Wednesday, March 23, 2011

Spiritual Rhythms of Life for Today

Imagination expands our lives. It helps us to understand God, the world, and ourselves. No doubt fear of imagining wrong things in the Christian tradition has led to smothering and sedating imagination, as much of what we see and do has a greater connection with ugliness, than a vision of beauty. So many have been scolded and told – it’s all about following the rules and regulations, get in line, conform to the status quo, as if creativity and imagination are somehow always connected to the unreal. There is nothing less at stake here than humanness – being a creative, imaginative, rational, sense observing, feeling, experiencing and participating, beauty maker. Marginalized artists, poets, story tellers, and musicians, who have been forced to the edges of their churches or completely out of them, have come to Swiss L’Abri over the years. They literally weep when they are told they belong, have a key place, and are not required to paint crosses, recount a story with the name Jesus in every other line, or compose a syrupy chorus that has nothing to do with reality.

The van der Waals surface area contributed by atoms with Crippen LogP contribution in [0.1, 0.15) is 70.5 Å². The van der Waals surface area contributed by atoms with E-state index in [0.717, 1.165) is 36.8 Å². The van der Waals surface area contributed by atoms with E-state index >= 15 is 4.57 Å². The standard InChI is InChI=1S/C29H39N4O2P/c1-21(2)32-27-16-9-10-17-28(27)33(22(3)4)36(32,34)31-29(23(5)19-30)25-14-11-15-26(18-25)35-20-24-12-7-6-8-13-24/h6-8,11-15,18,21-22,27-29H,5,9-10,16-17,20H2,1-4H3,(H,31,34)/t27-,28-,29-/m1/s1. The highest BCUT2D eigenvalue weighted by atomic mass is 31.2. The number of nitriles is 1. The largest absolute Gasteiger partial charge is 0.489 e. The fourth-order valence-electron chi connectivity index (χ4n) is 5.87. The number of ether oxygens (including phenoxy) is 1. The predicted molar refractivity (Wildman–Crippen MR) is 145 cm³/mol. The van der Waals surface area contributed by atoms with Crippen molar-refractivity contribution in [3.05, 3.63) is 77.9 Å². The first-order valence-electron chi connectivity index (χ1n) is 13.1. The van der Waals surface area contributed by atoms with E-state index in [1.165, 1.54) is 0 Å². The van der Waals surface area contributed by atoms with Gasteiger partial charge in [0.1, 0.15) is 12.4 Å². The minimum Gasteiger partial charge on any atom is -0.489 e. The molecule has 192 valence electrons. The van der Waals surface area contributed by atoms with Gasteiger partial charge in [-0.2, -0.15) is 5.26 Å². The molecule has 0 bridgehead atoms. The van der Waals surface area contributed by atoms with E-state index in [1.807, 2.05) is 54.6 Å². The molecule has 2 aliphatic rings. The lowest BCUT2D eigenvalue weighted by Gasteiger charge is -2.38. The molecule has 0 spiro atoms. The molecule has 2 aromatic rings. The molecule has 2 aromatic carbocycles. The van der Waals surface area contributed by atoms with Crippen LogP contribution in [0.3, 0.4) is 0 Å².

The mega story in the Bible, the deliverances of the natural world, and truer selfhood, however, give us a framework from which to be creative and imagine - a story of healing and redemption in the midst of ugliness, where God created, and in the twinkling of an eye, raised Christ from the dead, evoking a stream of new life that invites each of us to come as we are and to participate in the renewal of creation, as we follow the Crucified and Risen One. Re-imagining the Christian faith in the light of the mega story is crucial for our engagement with the world, each other as community, and the cultures in which we live. Imagine what the new heaven and earth are to be like and live that with love, grace, and fortitude, telling good stories – as a good story in that it reflects truth, is like the gospel.